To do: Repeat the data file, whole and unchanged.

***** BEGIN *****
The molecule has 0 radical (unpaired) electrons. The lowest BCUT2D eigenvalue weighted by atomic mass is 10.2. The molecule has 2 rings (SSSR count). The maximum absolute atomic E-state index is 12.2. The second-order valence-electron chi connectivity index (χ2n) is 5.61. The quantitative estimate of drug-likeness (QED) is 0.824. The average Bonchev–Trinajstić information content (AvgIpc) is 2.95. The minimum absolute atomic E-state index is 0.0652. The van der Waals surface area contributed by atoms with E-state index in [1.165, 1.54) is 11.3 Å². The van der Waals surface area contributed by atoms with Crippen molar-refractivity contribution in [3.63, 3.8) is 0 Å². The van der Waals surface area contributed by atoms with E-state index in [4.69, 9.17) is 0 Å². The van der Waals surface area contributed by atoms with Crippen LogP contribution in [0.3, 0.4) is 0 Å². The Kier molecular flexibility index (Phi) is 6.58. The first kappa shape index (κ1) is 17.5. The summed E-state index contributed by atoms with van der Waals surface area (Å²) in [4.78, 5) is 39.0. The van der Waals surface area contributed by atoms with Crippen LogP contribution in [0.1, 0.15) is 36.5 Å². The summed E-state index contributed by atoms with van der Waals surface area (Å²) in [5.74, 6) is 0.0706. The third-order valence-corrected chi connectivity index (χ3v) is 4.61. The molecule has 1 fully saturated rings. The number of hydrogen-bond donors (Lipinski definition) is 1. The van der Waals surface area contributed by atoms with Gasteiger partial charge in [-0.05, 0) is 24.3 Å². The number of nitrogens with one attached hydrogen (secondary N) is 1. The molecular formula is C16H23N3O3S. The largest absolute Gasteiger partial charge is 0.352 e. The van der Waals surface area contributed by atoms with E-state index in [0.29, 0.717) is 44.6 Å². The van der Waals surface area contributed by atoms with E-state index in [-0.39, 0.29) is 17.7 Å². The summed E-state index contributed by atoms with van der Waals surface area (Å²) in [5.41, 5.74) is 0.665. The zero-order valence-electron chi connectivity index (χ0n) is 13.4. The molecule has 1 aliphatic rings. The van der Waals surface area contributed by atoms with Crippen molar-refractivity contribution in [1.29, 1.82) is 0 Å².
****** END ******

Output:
The molecule has 0 radical (unpaired) electrons. The lowest BCUT2D eigenvalue weighted by atomic mass is 10.2. The molecule has 2 rings (SSSR count). The maximum absolute atomic E-state index is 12.2. The second-order valence-electron chi connectivity index (χ2n) is 5.61. The quantitative estimate of drug-likeness (QED) is 0.824. The average Bonchev–Trinajstić information content (AvgIpc) is 2.95. The minimum absolute atomic E-state index is 0.0652. The van der Waals surface area contributed by atoms with E-state index in [1.165, 1.54) is 11.3 Å². The van der Waals surface area contributed by atoms with Crippen molar-refractivity contribution in [3.63, 3.8) is 0 Å². The van der Waals surface area contributed by atoms with E-state index in [4.69, 9.17) is 0 Å². The van der Waals surface area contributed by atoms with Crippen LogP contribution in [0.3, 0.4) is 0 Å². The Kier molecular flexibility index (Phi) is 6.58. The first kappa shape index (κ1) is 17.5. The summed E-state index contributed by atoms with van der Waals surface area (Å²) in [4.78, 5) is 39.0. The van der Waals surface area contributed by atoms with Crippen LogP contribution in [0.1, 0.15) is 36.5 Å². The summed E-state index contributed by atoms with van der Waals surface area (Å²) in [5.74, 6) is 0.0706. The third-order valence-corrected chi connectivity index (χ3v) is 4.61. The molecule has 1 fully saturated rings. The number of hydrogen-bond donors (Lipinski definition) is 1. The van der Waals surface area contributed by atoms with Gasteiger partial charge in [-0.05, 0) is 24.3 Å². The number of nitrogens with one attached hydrogen (secondary N) is 1. The molecular formula is C16H23N3O3S. The largest absolute Gasteiger partial charge is 0.352 e. The van der Waals surface area contributed by atoms with E-state index in [0.29, 0.717) is 44.6 Å². The van der Waals surface area contributed by atoms with E-state index in [-0.39, 0.29) is 17.7 Å². The summed E-state index contributed by atoms with van der Waals surface area (Å²) in [5.41, 5.74) is 0.665. The zero-order valence-electron chi connectivity index (χ0n) is 13.4. The molecule has 1 aliphatic rings. The van der Waals surface area contributed by atoms with Crippen molar-refractivity contribution in [1.29, 1.82) is 0 Å².